As we enter the autumn and winter months, and wave goodbye to the summer, there is still much to look forward to from the natural world. Although most of the flowers and trees have died back at this time of the year, bedding down for the long, dark winter months by preserving their life force in their roots, there are plants that are in bloom over these cold and frosty months – and one of the most famous and beloved of all is mistletoe.
Mistletoe is a festive staple that is brought into the house around Christmas time in order to bring joy and cheer – and of course, boughs of mistletoe are hung for lovers to kiss under. The love of mistletoe at this time of the year goes back to the ancient Druids and Celts who inhabited the British Isle thousands of years ago. The white berries of the mistletoe were said to represent fertility, hence the tradition of kissing underneath it.
Where mistletoe was found growing was also something that was important to the druids. The English oak is one of the best loved trees in Britain, an iconic sight to see in the woodlands and fields, as well as being loved by builders for things like these Oak Framed Extensions https://www.timberpride.co.uk/timber-oak-framed-extension/ – but going back to the times of the druids, the oak tree was also a magical and powerful tree, seen as the door to the other world and a symbol of strength. Therefore, mistletoe that was found growing in the branches of an oak tree was considered to be the most powerful of all – as long as you didn’t let it touch the ground when you collected it, as all of the good fortune was believed to drop out of it when it did so.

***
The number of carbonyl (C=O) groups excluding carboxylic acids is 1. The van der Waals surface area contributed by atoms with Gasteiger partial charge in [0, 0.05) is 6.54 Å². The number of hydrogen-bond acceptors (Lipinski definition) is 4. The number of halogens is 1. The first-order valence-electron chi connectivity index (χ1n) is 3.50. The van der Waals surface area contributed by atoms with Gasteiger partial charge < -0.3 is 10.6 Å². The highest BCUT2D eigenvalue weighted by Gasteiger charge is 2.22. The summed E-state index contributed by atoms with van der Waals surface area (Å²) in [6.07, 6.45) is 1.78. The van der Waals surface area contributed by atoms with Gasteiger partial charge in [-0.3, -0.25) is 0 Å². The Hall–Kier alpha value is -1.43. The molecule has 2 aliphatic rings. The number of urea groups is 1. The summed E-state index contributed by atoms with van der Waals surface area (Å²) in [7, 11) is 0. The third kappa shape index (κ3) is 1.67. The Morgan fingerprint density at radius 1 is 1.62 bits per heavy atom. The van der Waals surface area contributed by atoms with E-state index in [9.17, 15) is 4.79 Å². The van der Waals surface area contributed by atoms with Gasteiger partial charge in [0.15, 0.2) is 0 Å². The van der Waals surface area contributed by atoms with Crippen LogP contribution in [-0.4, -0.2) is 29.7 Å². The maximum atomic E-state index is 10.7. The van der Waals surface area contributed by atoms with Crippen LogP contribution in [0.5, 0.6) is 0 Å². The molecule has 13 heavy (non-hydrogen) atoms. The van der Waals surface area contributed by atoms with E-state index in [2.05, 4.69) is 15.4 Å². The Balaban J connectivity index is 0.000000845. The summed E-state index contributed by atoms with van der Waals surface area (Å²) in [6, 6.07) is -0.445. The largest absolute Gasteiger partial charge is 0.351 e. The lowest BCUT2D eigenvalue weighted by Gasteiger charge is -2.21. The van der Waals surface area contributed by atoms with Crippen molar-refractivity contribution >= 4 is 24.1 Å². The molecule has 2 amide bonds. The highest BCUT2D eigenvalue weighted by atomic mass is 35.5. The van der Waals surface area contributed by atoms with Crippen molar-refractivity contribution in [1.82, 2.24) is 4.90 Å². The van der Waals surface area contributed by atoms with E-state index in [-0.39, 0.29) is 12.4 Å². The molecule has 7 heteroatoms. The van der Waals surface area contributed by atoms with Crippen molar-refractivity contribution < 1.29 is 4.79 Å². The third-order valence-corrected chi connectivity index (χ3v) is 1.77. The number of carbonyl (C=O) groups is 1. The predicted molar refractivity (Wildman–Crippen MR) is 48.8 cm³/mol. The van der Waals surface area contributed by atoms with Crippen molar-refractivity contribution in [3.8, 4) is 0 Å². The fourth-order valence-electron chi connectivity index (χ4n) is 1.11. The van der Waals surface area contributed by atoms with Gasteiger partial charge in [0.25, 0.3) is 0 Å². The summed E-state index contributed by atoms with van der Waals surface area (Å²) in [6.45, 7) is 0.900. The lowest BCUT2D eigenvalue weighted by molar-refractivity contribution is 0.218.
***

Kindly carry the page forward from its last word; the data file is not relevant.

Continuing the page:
If you are planning to go and find some mistletoe to bring into your home this year, the best place to look is in apple trees. Poplar is also a favourite tree for mistletoe, but it is actually quite rare to find it growing on an oak. It is best to look in open areas of land such as hedgerows, fields and even churchyards, as it is not something that is often found in woodland.
When you are foraging, be mindful that mistletoe is important to the native wildlife so don’t take too much. It is good to read responsible foraging guidelines. The mistletoe marble moth relies on this plant, and it is a food for the birds at a time when food is scarce. In fact, it is important that the birds do eat the berries as this is how mistletoe is spread.
When the birds eat the berries, they leave the seed – and wipe their beaks on the trees to get rid of the stick substance. This then helps the mistletoe to set up home on a new tree, and the cycle can begin once again!